Your Green Lawn
By Greg Peterson
Oh, the double meaning there. AND why the heck is Greg the Urban Farmer talking about growing a lawn? Primarily because it drives me absolutely crazy how the status quo grows winter lawns. IMHO they are doing it ALL wrong—too many chemicals, too much water and not enough organic material.
So here is how ‘they’ do their lawn. Sometime between Aug 15 and September 15 the crews come in to scalp (cut the grass very short) and then ‘they’ de-thatch the lawn. Interestingly, both of these processes remove many of the nutrients and organic material required for healthy soil and growth.
What “they” start with. Dirt, no organic material and some lonely seeds.
The next step of the process is to seed. And seed they do—right on top of the dirt, which
is devoid of many of the nutrients and all of the organic material that will keep the seed moist while it germinates.
Then they water—lots of water, multiple times each day with the high spots drying out and lacking in germinated seeds while the low spots collect puddles where the seeds rot.
Really their lawn 3 weeks later.
Why is this up for me now? I have been running since the beginning of September and so I have been watching this process as the local municipality reseeds their front lawn – which is close to a half an acre so it is a major production. They started on September 30th with the scalping and dethatching, then later that week they seeded and here we are over three weeks later and there are still great big patches of dirt with no grass growing. The first logical question is: how long does it take for rye grass to germinate? 5 to 10 days and they are well outside that window. You get the picture, the way ‘they’ are doing it is ineffective and wastes huge quantities of water.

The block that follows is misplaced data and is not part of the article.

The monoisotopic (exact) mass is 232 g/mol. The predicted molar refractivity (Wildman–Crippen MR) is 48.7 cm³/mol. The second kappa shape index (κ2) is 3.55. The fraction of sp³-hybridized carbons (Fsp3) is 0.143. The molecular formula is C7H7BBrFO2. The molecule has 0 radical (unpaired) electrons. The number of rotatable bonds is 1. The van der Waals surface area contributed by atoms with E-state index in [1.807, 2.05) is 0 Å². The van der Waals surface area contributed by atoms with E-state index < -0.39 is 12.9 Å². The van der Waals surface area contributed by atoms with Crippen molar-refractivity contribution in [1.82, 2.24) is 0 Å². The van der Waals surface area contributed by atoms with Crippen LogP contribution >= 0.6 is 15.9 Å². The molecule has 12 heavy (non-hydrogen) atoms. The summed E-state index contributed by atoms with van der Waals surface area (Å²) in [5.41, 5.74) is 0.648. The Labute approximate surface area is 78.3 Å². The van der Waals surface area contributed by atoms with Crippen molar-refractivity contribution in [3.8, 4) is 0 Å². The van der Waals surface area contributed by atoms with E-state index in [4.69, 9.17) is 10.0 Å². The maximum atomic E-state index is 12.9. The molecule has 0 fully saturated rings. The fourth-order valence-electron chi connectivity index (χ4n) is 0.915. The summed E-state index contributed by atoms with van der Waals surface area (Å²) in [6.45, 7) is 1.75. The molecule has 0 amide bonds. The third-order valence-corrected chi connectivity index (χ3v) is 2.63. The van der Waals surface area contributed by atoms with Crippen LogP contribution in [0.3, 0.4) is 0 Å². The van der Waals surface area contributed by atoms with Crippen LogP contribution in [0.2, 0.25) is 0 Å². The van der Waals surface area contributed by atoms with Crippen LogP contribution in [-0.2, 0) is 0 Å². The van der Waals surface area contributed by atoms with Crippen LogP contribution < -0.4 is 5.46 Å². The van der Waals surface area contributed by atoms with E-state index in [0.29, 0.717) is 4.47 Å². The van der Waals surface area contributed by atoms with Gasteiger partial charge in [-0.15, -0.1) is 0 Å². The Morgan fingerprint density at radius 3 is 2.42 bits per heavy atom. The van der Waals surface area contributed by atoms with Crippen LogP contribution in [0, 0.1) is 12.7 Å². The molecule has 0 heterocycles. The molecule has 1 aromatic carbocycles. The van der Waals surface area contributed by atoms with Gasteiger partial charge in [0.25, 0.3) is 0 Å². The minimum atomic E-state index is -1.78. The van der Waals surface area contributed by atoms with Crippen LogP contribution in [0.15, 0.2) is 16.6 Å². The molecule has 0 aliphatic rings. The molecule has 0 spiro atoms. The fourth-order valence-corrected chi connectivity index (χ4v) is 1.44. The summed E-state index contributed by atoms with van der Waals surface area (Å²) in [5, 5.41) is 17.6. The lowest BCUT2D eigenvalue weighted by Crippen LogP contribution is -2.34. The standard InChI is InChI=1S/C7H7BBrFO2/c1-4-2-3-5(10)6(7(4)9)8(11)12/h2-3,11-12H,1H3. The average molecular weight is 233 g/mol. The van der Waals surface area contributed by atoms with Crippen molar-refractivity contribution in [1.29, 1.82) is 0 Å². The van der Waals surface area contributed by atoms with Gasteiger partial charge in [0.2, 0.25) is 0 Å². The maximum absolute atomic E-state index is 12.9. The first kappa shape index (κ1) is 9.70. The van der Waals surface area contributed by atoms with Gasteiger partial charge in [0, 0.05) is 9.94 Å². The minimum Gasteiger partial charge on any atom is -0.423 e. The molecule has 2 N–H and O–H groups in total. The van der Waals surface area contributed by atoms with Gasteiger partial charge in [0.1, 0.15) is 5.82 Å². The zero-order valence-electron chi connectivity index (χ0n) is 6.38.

But there is a better way.
In our back yard here at the New Urban Farm there is a small patch (18 x 26 inches) of dirt where my sweetie likes to grow grass for the cats. So we took on reinvigorating the space for our own patch of grass. On October 13 we began by leveling the space, added a nice layer of compost (there was no thatch to remove so I had to add my own organic material), planted the seeds then added another half inch of compost on top.
Our lawn after 15 days.
And here is the biggest clincher of the deal? We watered once a day in the morning then a mere 5 days later there were many little green sprigs coming up through the compost. Here we are two weeks later with a full lawn. This is a better way.
Lawns… am I all for them? Not really, primarily because according to the book Lawns, they are the crop that we in the United States spend the most money on by purchasing fertilizers, pesticides and herbicides that are typically way over-applied. Then, we bag the clippings and send them off to the local landfill.
However, if we were to compost the grass clippings for organic material, use natural fertilizers and build an ecosystem in our lawns that is healthy…I am all for them. Hey, I like my lawn. It feels good as I wander through my garden in my bare feet and provides me with a nice amount of green composting materials to jump start my compost pile.